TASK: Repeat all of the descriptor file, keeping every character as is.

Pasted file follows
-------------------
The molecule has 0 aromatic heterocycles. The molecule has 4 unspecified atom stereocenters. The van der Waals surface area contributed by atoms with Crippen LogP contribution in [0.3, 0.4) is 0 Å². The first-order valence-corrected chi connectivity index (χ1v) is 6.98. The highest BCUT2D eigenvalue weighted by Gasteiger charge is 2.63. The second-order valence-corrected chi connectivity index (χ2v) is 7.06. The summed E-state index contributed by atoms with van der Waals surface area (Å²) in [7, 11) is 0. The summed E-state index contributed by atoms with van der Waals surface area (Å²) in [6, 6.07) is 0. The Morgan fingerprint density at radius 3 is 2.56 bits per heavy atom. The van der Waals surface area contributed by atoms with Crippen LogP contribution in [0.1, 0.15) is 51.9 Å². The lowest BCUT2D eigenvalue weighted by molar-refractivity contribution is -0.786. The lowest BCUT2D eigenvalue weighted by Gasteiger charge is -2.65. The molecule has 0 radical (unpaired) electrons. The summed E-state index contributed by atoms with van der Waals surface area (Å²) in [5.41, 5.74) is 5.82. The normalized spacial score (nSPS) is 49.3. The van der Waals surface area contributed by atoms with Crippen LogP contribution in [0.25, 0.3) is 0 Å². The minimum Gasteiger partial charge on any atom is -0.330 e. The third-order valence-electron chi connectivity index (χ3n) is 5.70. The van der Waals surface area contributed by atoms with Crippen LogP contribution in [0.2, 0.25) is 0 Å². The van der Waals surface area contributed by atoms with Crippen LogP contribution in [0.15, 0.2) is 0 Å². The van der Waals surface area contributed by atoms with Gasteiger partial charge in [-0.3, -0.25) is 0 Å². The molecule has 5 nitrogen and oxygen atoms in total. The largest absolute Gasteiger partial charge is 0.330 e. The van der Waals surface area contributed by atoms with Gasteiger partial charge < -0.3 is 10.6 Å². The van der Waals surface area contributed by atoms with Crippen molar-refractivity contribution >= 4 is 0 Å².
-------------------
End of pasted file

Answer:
The molecule has 0 aromatic heterocycles. The molecule has 4 unspecified atom stereocenters. The van der Waals surface area contributed by atoms with Crippen LogP contribution in [0.3, 0.4) is 0 Å². The first-order valence-corrected chi connectivity index (χ1v) is 6.98. The highest BCUT2D eigenvalue weighted by Gasteiger charge is 2.63. The second-order valence-corrected chi connectivity index (χ2v) is 7.06. The summed E-state index contributed by atoms with van der Waals surface area (Å²) in [7, 11) is 0. The summed E-state index contributed by atoms with van der Waals surface area (Å²) in [6, 6.07) is 0. The Morgan fingerprint density at radius 3 is 2.56 bits per heavy atom. The van der Waals surface area contributed by atoms with Crippen LogP contribution in [0.1, 0.15) is 51.9 Å². The lowest BCUT2D eigenvalue weighted by molar-refractivity contribution is -0.786. The lowest BCUT2D eigenvalue weighted by Gasteiger charge is -2.65. The molecule has 0 radical (unpaired) electrons. The summed E-state index contributed by atoms with van der Waals surface area (Å²) in [5.41, 5.74) is 5.82. The normalized spacial score (nSPS) is 49.3. The van der Waals surface area contributed by atoms with Crippen LogP contribution in [0.25, 0.3) is 0 Å². The minimum Gasteiger partial charge on any atom is -0.330 e. The third-order valence-electron chi connectivity index (χ3n) is 5.70. The van der Waals surface area contributed by atoms with Crippen LogP contribution in [0.2, 0.25) is 0 Å². The van der Waals surface area contributed by atoms with Crippen LogP contribution in [0.15, 0.2) is 0 Å². The van der Waals surface area contributed by atoms with Gasteiger partial charge in [-0.3, -0.25) is 0 Å². The molecule has 5 nitrogen and oxygen atoms in total. The largest absolute Gasteiger partial charge is 0.330 e. The van der Waals surface area contributed by atoms with Gasteiger partial charge < -0.3 is 10.6 Å². The van der Waals surface area contributed by atoms with Crippen molar-refractivity contribution >= 4 is 0 Å².